Cars to Be Completely Banned From Prospect Park Starting 2018

BROOKLYN -
Prospect Park
A road in Prospect Park.

Prospect Park will become completely car-free beginning next year, Mayor Bill de Blasio announced Monday.

De Blasio has already been steadily closing the park to cars. In 2015, the West Drive was permanently closed to all vehicles. In the summer of 2017, the East Drive was completely closed to vehicles, from July 17 until September 11. Since September 11, the East Drive has been open only during weekday morning rush hours, from 7:00 – 9:00 a.m. But on Monday, de Blasio announced that the park will be permanently closed to all vehicles starting January 2, 2018.

“I can’t possibly describe to you how much Prospect Park has meant to my family,” de Blasio said during Monday’s announcement. “Chirlane and I were married under a tree in this park … Our kids played little league on the fields in this park.

“And in fact, this park was built before the automobile existed … the park was built for people. It was built to be an oasis. It was built to be a place of peace and safety; and in the long arc of history, we saw the time come when the automobile became predominant, cars were let into the park and from that moment until today, cars were a part of this park for better or for worse. That’s been that way for a long, long time, but today that changes once and for all.”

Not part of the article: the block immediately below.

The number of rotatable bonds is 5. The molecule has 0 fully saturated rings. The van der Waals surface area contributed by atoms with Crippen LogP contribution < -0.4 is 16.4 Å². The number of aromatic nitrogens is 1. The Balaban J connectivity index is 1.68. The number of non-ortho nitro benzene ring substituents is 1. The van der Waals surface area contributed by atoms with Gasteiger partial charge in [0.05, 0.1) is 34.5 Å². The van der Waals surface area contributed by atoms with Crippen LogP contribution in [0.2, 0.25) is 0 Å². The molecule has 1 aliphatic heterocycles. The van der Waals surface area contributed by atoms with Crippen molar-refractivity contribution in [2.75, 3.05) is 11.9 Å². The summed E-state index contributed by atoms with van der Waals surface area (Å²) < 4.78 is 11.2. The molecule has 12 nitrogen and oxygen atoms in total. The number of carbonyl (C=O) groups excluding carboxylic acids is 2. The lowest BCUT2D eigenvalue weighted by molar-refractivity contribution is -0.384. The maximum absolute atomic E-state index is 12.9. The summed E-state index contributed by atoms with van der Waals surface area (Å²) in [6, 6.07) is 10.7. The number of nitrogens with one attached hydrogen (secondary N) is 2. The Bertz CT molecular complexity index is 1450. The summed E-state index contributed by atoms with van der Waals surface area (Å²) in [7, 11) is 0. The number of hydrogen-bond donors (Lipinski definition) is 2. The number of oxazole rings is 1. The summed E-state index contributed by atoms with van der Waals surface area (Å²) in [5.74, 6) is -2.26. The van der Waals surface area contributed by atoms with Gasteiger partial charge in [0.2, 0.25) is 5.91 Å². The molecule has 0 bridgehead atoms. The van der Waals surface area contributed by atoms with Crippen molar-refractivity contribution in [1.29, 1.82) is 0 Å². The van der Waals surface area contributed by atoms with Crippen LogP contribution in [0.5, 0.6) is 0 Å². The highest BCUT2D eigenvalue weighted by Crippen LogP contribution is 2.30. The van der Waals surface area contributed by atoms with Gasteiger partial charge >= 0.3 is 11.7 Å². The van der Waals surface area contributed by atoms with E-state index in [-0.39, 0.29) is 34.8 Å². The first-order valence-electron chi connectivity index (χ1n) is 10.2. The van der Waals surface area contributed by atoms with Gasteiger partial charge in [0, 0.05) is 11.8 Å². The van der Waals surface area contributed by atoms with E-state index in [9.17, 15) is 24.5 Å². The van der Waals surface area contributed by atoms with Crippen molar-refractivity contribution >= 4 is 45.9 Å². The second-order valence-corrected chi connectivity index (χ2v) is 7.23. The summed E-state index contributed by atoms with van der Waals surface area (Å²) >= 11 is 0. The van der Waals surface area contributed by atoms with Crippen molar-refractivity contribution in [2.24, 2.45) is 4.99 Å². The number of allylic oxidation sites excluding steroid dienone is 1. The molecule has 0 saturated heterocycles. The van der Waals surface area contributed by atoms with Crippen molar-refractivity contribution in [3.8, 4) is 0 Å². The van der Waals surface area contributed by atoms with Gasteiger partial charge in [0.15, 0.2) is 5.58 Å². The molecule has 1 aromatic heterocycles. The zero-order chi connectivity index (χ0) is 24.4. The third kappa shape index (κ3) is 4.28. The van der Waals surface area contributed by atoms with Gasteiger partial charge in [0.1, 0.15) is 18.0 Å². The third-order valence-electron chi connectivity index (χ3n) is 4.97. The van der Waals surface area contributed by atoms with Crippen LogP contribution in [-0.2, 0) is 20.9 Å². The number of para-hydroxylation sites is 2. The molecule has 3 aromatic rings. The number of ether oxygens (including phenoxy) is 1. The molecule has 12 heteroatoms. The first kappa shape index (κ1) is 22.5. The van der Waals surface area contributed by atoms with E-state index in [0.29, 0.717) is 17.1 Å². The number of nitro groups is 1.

According to a statement released by de Blasio’s office, “While the analysis of the car-free trial is still being finalized, its preliminary results clearly indicate no alternative driving route experienced more than a minimal delay, with most experiencing no change in travel times whatsoever. Based on that data, officials are now confident a fully car-free park can be implemented without adverse impact.”

Motorists who spoke with Hamodia expressed mixed feelings about the park closure.

“The park drive alleviates a lot of traffic from the side streets,” said Moshe Rabinowitz of Boro Park. “What’s going to happen now is that the congestion that de Blasio has recently been complaining about – talking about how he wants to reduce it – is just going to get worse. How is he going to alleviate congestion around Park Slope by reducing the number of roads on which cars can drive?”

Chaim Lesser of Marine Park is both a bicyclist and a driver, and says he is pleased with the plan.

“I think it’s a good idea, because now I can go biking anytime I like without having to deal with cars,” said Lesser. “It’s a park, not a highway.”

Lesser said that when driving, he never uses the park roads anyway, a sentiment shared by Bashi Fried of Midwood.

“A park shouldn’t be for cars,” said Fried. “It’s dangerous. There are lots of kids there. I always drive around, and never through, the park. One has to be extremely conscious of pedestrians there.”

But Rabbi Simcha Perlowitz, one of several rebbiem at Yeshiva Ketana of Queens who commutes from Boro Park, said that the new rule will be a significant hardship.

“To connect from Boro Park to the Jackie Robinson Parkway, we go through the Park every day. By at least allowing the East Drive to be open during morning rush hours, as it is now, saves us 10 or 15 minutes every day.”

Rabbi Perlowitz said that as the joggers have their own lane, they’re not affected by the cars, “and there aren’t that many joggers at that time of day, anyway.”

Rabbi Perlowitz said that he and many others are “very upset” at the new no-car rule, and that they plan to contact City Hall to express their frustration, in the hope that it will not be implemented.